Suit: Anesthetic overdose at St. Joseph’s killed woman

WARREN — A woman was given too much anesthesia during an endoscopy procedure at a local hospital, killing her, states a lawsuit filed by her family in Trumbull County Common Pleas Court.

Artie M. Williamson, 74, of Warren, died March 17, 2018, at St. Joseph Warren Hospital, days after a March 11, 2018, procedure went wrong. Williamson suffered cardiorespiratory arrest during the procedure, leaving her brain without oxygen. She was resuscitated, but suffered brain damage, the suit states.

The suit, filed by her daughter, Lucille Williamson of Warren, names Mercy Heath as the defendant, as well as 11 others, including doctors and anesthesiologists.

Jonathan Fauvie, spokesman for Mercy Health, said the company doesn’t comment on pending litigation.

When Williamson was admitted to the hospital on March 10, 2018, she was suffering from weakness and fatigue. An upper endoscopy was scheduled for the next day because of concerns she was suffering from gastrointestinal bleeding, the suit states.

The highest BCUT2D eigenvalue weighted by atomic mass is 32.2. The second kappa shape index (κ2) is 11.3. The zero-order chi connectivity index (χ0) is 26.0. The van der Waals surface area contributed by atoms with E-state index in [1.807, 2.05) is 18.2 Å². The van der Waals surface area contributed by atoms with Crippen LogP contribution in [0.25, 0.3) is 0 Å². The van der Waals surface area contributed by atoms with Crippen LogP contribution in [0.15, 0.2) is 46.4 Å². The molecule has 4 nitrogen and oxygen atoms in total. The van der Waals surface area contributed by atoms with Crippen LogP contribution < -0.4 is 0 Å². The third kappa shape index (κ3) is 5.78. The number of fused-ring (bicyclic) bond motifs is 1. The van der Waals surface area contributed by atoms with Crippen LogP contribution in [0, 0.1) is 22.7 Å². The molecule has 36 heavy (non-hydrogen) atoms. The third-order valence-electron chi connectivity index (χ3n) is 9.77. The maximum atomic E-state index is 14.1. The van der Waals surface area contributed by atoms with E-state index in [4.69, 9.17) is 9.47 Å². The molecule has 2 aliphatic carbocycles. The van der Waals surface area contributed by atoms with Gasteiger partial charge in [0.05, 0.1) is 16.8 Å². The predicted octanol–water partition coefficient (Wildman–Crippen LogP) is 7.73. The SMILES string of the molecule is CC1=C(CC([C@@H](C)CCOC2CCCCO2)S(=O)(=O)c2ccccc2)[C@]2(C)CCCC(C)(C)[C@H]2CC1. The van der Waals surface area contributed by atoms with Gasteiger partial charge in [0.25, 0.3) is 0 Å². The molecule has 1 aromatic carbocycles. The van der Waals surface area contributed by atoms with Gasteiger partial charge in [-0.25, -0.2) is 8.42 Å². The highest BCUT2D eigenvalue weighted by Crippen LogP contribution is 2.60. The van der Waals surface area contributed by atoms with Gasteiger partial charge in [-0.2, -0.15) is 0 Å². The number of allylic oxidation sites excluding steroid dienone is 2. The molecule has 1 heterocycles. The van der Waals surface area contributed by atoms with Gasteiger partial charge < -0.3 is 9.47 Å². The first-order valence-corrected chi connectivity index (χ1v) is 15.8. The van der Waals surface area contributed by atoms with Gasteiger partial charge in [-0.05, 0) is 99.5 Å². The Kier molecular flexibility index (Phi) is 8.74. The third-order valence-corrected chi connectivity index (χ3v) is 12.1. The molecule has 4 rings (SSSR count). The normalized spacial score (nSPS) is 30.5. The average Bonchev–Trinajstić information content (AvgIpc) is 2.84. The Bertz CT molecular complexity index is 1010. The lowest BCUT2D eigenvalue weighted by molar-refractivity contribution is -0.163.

Included in the suit is an affidavit signed by Dr. Stephen Small, an anesthesiologist in Chicago, attesting to some of the claims alleged in the suit.

Small has “reviewed the available medical records and opines that defendants’ breaches of the standard of care were a proximate cause of Artie Williamson’s injury and death,” the suit states.

During the procedure, Williamson was given 80 mg of propofol and three minutes later, 50 mg more, the suit states. It is unclear what a normal dose is for a woman of Williamson’s age and size.

A message was left with Small seeking comment. Fauvie did not answer the question.

The suit claims the medical personnel gave Williamson an overdose of the anesthesia, didn’t ensure she was stable enough for the procedure, did not obtain a complete medical history for her before the procedure and did not properly and timely respond to her declining condition “after she was overdosed with propofol.”

Side effects of propofol do include respiratory and cardiac depression. It is commonly used in intensive care units for people who have been intubated, according to online medical journals.

The drug was found in pop star Michael Jackson’s system after his death, administered by his doctor to help him sleep, causing acute propofol intoxication, according to the Los Angeles County Coroner.

The wrongful death suit seeks a monetary judgment of more than $25,000.

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